INR faces headwinds

by Janaki Samant

The Indian rupee has been falling steadily against the US dollar. It was at Rs.79.88 per USD on July 15 compared to an average rate of Rs.74.44 per USD in January. Recent developments point to a further depreciation of the Indian rupee against the USD.

The depreciation was rather sharp at Rs.5 in six months till July. As a result, the RBI announced a series of measures on July 6 and July 11 to stem the depreciation. But, these appear to be inadequate. We believe so because the conditions for the rupee are getting tougher even as the RBI acts. There are at least two elements of this adverse conditions.

  1. The US Federal Reserve may react with a sharper-than-expected rate hike because the June inflation rate at 9.1 per cent was higher than expected. Markets are now reported to anticipate a 100 bps rate hike compared to the earlier 75 bps. This will spur greater capital outflows from India.

    Net FII outflows from debt and equity amounted to USD 5.7 billion during the October-December 2021 quarter. This rose to net outflows of USD 15.5 billion during the January-March 2022 quarter. The outflows continued to remain high at USD 14.4 billion during the April-June 2022 quarter. It could rise further during the current and subsequent quarters.

  2. The forex drain on account of trade imbalances is much larger than the FII outflows and, it is rising. The trade deficit has risen from USD 60.1 billion in the October-December 2021 quarter and USD 54.4 billion in the January-March 2022 quarter to USD 70.3 billion during the April-June 2022 quarter. Surpluses on the services trade usually offset the trade deficit by about USD 28 billion. As per the preliminary data, net services inflows were at USD 25.6 billion in the April-June 2022 quarter. Even if this data is revised up to USD 28 billion, it will lead to an over-USD 10 billion increase in trade deficit (from goods and services) than that seen in the preceding quarters. This implies a substantial widening of the current account deficit during the quarter ended June 2022.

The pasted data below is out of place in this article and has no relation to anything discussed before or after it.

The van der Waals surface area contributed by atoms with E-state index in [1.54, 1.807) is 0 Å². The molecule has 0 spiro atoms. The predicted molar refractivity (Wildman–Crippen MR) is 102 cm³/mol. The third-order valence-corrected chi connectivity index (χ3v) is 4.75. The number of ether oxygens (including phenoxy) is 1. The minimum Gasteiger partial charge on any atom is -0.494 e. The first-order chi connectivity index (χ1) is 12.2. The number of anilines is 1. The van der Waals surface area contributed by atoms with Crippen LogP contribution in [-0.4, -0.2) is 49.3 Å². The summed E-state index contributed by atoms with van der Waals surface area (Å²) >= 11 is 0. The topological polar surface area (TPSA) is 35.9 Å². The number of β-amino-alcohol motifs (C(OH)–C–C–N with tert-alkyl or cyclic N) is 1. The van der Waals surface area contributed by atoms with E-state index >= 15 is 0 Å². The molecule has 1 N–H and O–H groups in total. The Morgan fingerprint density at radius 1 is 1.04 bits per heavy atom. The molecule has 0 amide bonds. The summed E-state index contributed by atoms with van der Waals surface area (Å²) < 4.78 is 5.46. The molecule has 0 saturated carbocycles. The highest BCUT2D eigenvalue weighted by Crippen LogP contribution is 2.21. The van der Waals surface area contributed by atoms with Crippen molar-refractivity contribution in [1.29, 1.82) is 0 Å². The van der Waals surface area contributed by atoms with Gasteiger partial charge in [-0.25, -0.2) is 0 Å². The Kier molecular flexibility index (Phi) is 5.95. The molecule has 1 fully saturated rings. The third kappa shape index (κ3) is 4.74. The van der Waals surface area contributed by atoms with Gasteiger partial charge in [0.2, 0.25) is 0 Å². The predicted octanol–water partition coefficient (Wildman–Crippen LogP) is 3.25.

In March and to an extent in April, the RBI intervened with the sale of US dollars in the forex market. In March, net dollar sales by RBI were the highest-ever at USD 20.1 billion. But, in the following month, though RBI sold USD 10 billion worth of dollars, it purchased a higher amount at USD 11.7 billion.

Data on the RBI’s interventions is not available after April, yet. But, its interventions to stop the rupee from depreciating is evident from the fall in India’s forex reserves. These fell from USD 597.7 billion as of April 30, 2022 to USD 588.3 billion as of July 1, 2022.

More direct measures were taken on July 6 to attract capital flows and thereby stem the fall of the rupee.

Incremental FCNR(B) and NRE deposits were exempted from the maintenance of CRR and SLR, with effect from July 30. This relaxation will be available for deposits mobilised up to November 4, 2022. Banks have been temporarily permitted to raise fresh FCNR(B) and NRE deposits without any ceilings on interest rates, as was the case so far, with effect from July 7, 2022 up to October 31, 2022. Reportedly, banks could save 30-35 bps on their fresh on FCNR and NRE deposits. Thus, banks are expected to to increase deposit rates on new FCNR and NRE deposits.

Immediately after the announcement of these measures, a host of banks including State Bank of India (SBI), ICICI Bank and IDFC First Bank raised interest rates on FCNR(B) deposits. SBI raised rates by 80-90 bps for various tenures. HDFC Bank also raised FCNR rates but this was not in response to the RBI measures. So, there is still scope for a further hike in its FCNR interest rates.

RBI has removed the restriction that not more than 30 per cent of investments, each, in government securities and corporate bonds by foreign portfolio investments could have a residual maturity of less than one year. This exemption is till October 31, 2022. But, this exemption may not help.

As of 15 July, only around 28.8 per cent of FPI limit in gsec had been reached for eligible general foreign investors whereas for long term foreign investors this was 11.6 per cent. FPI in corporate bonds was 17.7 per cent of the limit by mid-July 2022.

The limit for borrowers to raise external commercial borrowings (ECBs) under the automatic route was doubled from USD 0.75 billion to USD 1.5 billion per fiscal year. The all-in cost ceiling under the ECB framework was also raised by 100 bps for borrowers with investment grade rating. The facility would be available till December 31, 2022.

The very short window for which this facility is available, the sharp depreciation of the Indian rupee and the rising interest rates in the US and other economies makes raising funds through ECBs less attractive.

On July 11, the RBI notified an additional arrangement for invoicing, payment, and settlement of exports and imports in INR. For this, the exchange rate between the currencies of the two trading partner countries will be market-determined. The arrangement is expected to reduce the demand for foreign exchange for trade purposes.

In spite of the various measures taken by the RBI, the Indian rupee has continue to slide. Between July 7 and July 15, the rupee slid 1.1 per cent.